One More Roadblock for Mexican Truckers

Estadounidense bureaucrats have ants in their pants once again over the matter of allowing Mexican truckers to traverse the highways and byways of Los Estados Unidos. First, there was the fret and worry over how safe those trucks might be. Would Mexican truckers be able to live up to the code of professional Estadounidense truckers? Now, they’re in a dither about how well Mexican truckers will be able to speak and understand the English language.

Mexico Trucker, a English-language blog devoted to Mexican trucking issues, takes on the matter of the mother tongue.

Thousands of Mexicans drive to Los Estados Unidos every year, and thousands to Estadounidenses drive to Mexico every year. None of them are required to prove proficiency in a language other than their own. There are states in Los Estados Unidos which will administer driver’s license exams in languages other than English, and even the Internal Revenue Service distributes tax forms in Spanish.

It’s time for Los Estados Unidos to get real about the situation. The kind of truck which might make the daily milk run from Pichataro to Patzcuaro isn’t going to be the one making the long-distance run, nor will the driver be some kind of idiot. Over-the-road truck drivers are an intelligent bunch, many of them more savvy than your average lawyer. They bear a lot more responsibility than many college-educated fools, too. Let’s give ’em some credit without demanding proof that they can distinguish an adverb from a gerund.


3 comments on “One More Roadblock for Mexican Truckers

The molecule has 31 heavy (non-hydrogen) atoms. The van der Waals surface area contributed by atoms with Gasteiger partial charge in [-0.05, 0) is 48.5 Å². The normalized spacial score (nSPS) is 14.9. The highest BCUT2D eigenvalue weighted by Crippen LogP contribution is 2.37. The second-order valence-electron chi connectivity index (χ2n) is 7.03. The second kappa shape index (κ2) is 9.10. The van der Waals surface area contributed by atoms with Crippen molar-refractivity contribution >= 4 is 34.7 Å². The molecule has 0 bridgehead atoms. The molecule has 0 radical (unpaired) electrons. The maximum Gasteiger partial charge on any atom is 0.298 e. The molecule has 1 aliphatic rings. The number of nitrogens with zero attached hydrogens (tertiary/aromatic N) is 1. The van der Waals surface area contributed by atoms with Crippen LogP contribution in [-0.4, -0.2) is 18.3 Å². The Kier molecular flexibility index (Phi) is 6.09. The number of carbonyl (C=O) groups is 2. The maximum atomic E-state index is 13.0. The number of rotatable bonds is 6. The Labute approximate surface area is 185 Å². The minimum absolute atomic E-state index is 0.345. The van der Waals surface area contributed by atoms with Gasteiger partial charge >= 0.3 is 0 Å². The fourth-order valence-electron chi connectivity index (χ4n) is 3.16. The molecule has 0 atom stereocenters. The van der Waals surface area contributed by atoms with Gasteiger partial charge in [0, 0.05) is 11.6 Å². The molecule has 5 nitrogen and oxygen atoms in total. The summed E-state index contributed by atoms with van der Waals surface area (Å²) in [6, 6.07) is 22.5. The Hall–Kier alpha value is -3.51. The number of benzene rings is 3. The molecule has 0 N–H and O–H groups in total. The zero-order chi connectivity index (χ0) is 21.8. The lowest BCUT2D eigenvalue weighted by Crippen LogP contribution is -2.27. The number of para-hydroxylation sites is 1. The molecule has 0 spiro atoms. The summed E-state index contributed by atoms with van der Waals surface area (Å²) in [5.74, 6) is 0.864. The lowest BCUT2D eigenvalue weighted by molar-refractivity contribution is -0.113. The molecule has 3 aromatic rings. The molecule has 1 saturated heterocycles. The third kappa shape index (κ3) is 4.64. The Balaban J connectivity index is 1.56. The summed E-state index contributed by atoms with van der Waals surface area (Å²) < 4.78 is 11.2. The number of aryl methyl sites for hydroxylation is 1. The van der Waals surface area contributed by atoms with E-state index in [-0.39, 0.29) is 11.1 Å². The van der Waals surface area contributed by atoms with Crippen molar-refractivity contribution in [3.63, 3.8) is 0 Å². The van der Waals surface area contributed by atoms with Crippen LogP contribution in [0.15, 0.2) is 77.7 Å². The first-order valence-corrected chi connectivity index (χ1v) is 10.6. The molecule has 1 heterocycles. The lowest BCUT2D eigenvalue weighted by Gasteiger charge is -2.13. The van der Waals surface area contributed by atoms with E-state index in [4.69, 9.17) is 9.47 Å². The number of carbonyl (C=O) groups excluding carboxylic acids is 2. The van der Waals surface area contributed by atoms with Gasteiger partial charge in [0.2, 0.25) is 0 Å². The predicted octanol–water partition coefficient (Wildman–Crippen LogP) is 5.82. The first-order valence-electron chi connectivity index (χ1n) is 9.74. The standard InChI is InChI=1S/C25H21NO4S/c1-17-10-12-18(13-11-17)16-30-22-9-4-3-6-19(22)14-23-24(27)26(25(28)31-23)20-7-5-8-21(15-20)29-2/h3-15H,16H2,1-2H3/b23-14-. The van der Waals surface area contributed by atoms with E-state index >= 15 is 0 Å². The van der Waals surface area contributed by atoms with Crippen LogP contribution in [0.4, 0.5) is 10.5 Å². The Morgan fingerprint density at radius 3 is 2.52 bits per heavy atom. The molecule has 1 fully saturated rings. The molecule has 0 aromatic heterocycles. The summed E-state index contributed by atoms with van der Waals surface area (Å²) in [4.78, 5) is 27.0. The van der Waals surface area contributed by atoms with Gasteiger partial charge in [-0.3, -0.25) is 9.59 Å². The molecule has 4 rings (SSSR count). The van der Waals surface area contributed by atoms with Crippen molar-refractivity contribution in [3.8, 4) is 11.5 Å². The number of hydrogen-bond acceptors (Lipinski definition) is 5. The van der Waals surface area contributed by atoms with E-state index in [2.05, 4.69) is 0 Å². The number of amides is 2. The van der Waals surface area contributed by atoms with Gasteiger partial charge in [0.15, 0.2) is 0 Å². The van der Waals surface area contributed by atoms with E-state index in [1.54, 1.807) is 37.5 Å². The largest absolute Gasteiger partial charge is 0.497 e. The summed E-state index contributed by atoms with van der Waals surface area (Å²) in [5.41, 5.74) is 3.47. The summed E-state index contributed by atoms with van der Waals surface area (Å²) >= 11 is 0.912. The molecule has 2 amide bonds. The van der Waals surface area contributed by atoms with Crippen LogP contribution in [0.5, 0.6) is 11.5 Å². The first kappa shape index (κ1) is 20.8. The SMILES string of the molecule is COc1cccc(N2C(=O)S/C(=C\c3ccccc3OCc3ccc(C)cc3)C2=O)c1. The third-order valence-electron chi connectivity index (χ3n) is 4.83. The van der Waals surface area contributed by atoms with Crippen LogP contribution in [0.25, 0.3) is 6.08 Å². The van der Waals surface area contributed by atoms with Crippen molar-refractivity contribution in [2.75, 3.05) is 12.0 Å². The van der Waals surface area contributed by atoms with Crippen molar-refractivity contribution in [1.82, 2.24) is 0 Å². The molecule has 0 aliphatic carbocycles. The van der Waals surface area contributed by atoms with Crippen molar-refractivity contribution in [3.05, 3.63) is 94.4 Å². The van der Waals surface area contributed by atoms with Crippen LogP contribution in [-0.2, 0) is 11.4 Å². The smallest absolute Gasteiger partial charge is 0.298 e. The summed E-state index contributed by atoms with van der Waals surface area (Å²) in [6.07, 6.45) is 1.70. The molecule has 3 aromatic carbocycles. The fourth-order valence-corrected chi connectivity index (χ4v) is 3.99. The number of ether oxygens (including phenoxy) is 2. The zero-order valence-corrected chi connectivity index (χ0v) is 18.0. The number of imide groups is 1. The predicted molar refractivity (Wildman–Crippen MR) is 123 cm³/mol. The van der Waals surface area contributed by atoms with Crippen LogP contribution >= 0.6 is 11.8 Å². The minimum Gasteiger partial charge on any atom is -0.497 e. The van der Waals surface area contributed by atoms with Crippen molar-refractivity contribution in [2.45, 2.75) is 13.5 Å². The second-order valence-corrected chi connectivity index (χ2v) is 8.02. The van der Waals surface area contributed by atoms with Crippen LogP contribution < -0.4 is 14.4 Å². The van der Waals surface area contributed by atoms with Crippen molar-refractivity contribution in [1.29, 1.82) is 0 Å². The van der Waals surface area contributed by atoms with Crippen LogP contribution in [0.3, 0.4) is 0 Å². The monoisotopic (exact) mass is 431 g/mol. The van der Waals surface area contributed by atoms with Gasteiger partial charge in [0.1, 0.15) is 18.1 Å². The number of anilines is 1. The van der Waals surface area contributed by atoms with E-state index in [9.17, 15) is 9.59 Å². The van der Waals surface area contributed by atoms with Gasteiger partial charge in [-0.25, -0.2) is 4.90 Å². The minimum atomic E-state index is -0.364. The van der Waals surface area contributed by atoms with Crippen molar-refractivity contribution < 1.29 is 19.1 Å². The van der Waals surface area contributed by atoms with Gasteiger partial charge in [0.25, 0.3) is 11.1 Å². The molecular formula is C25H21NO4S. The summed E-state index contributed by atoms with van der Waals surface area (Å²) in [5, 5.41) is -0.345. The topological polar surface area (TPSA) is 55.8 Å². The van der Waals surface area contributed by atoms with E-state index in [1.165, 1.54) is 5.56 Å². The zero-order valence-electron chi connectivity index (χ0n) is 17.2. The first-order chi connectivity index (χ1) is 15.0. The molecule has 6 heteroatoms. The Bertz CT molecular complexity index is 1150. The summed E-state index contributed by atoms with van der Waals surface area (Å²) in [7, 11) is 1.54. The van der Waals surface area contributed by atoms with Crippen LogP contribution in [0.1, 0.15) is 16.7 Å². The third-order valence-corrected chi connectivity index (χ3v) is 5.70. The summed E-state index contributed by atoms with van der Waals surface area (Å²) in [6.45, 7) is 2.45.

1. The crucial issue with Mexican truckers is not language. It is skill and training. One of my Mexican brothers-in-law drives long-distance rigs, mostly from Celaya to the U.S. border, hardly a milk run. He has had absolutely no formal training whatsoever. The guy who owns the trucks my brother-in-law drives simply gives him the key and says go thataway. I am talking about the monster diesel jobs.
    My wife, also Mexican and a former civil engineer for the federal highway department, gets nervous even passing a big rig on the highways here. She says most of them are stoned trying to stay awake for long periods of driving. Sure, Gringo truckers are known for that, too, but I would wager it is a far less-widespread phenomenon in the U.S. Plus, you gotta get training up there and pass tests, etc. Not in Mexico.
    Bottom line is that the driver in Mexico may very well be some kind of idiot. I would not loan my car to my brother-in-law.
    I do not know what the rules are for Mexican truckers but, like many things here, what is in the books and what actually happens can be very different.


  2. Barbara says:

    I agree with you Jennifer. I have driven all over Mexico for going on 40 years and I find the Mexican drivers to be much safer drivers and WAY MORE courteous then the drivers in the USA. When I first started driving down here I was certainly not fluent in Spanish……..and still see some signs I don’t understand but that doesn’t keep me from being a good, careful driver. It’s just another smokescreen of discrimination from the USA!


  3. Barbara´s post is a hoot. I laughed so hard I almost peed my pants. Really.


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